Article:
Now, I understand fully real estate practitioners are sales people. I also understand most are honest, decent and ethical. And I know this is a bitch of a time in which to make a living on commission. But real estate is a commodity which moves higher and lower in response to a myriad of factors and after more than eight years of up, it’s going to have at least three or four years of down. That doesn’t mean the world stops or that people will cease buying and selling houses.

But it does mean purchasers will be more wary, value-conscious and discerning, while sellers must be realistic, pragmatic and pliant.

It also means realtors who hope to weather this storm must be seen as credible and trustworthy. If they set themselves up with blogs and snazzy web sites full of opinion, at least what they have to say should be believable. This is not a market anybody with a sales license can wish better. Shame on those who lure in buyers with false prophecies or prey on the uninformed with misinformation.

When the buyers return, you won’t.
David Pylyp; I don't want to argue the points, The Facts are the Facts, But look at the facts yourself contained in the report below vs reading a headline. Garth predicts a decline and Canada Mortgage and Housing predicts a flatline (1.2% increase year over year.) Employment stats indicate with a continuing depression in jobs (manufacturing in Southern Ontario) our unemployment rates may skyrocket from 6.5 to 7.0 or maybe 7.2%.
The seminar that I attended (December 1st, Hosted by Denise Pisani TD Mortgage Manager and CMHC economists) revealed some interesting staticstics about confidence in the market place and pent up demand. The highest jump in values was the condo market quoted at 9% where the detached homes increased 4.2% over the same one year 2007 - 2008 period. This is fed by affordability where first time buyers entering the market place are limited by their downpayment and monthly budget restrictions. If you are Selling and Buying at the same time, local market conditions do not affect your purchase. Yes, You may sell for less, But you will buy for less too.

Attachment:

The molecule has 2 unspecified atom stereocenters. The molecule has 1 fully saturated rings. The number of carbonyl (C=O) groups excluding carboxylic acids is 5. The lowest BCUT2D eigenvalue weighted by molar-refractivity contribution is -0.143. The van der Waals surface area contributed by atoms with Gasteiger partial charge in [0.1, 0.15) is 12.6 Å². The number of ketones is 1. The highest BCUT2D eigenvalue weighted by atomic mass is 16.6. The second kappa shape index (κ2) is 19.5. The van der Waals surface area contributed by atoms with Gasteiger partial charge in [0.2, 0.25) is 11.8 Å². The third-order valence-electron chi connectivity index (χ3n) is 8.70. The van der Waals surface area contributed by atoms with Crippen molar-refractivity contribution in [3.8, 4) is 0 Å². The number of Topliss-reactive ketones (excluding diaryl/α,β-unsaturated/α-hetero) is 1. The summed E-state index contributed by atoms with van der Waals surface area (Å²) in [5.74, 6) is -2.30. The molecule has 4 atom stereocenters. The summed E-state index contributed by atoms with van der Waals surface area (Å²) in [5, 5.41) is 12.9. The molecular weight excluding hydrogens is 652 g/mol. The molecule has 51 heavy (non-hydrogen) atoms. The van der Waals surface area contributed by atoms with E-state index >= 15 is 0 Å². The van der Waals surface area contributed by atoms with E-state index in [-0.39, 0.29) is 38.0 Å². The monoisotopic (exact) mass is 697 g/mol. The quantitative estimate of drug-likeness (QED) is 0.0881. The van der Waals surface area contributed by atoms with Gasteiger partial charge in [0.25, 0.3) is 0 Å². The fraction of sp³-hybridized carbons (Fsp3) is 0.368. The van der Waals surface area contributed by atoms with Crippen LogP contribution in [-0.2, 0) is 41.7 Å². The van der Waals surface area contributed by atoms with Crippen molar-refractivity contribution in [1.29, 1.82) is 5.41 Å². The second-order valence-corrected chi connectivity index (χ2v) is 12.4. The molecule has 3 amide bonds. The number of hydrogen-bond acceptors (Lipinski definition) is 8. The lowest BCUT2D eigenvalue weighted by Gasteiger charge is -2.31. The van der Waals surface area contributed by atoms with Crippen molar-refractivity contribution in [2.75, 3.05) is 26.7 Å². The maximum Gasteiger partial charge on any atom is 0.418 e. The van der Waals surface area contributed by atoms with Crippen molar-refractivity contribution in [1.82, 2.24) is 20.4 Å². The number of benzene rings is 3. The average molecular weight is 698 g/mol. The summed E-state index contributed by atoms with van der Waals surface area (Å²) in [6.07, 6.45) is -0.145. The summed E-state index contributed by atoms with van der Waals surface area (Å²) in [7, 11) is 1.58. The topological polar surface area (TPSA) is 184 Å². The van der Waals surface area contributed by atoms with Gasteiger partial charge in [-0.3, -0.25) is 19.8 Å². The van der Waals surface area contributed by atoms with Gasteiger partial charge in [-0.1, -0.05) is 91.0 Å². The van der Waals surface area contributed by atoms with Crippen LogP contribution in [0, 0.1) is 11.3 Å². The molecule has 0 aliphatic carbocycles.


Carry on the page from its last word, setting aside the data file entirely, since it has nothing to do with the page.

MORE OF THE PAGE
Check The Bank of Canada website for interest rate trends. Check the How the Government bought Mortgages from the Bank for yourselves. Read the source material. It is all available to you. Unfortunately CMHC is not in the business of selling newspapers or books, they merely report the facts.
This Outlook report for the Greater Toronto Area is published semi-annually and offers forecasts and analyses of trends in the new, resale and rental housing markets. For the new home market, housing starts and price changes are examined in detail, while the resale section presents sales activity, average prices, and listings. Analysis of the rental market focuses on vacancy rates, average rents and related forecasts. An overview and forecast of key economic indicators is also detailed, along with other factors affecting the local economy and housing market.
If the report will not download for you, send me an email and I will forward the actual pdf file,
Your comments are always invited.
If you are considering selling or buying I would like to hear from you.

No comments: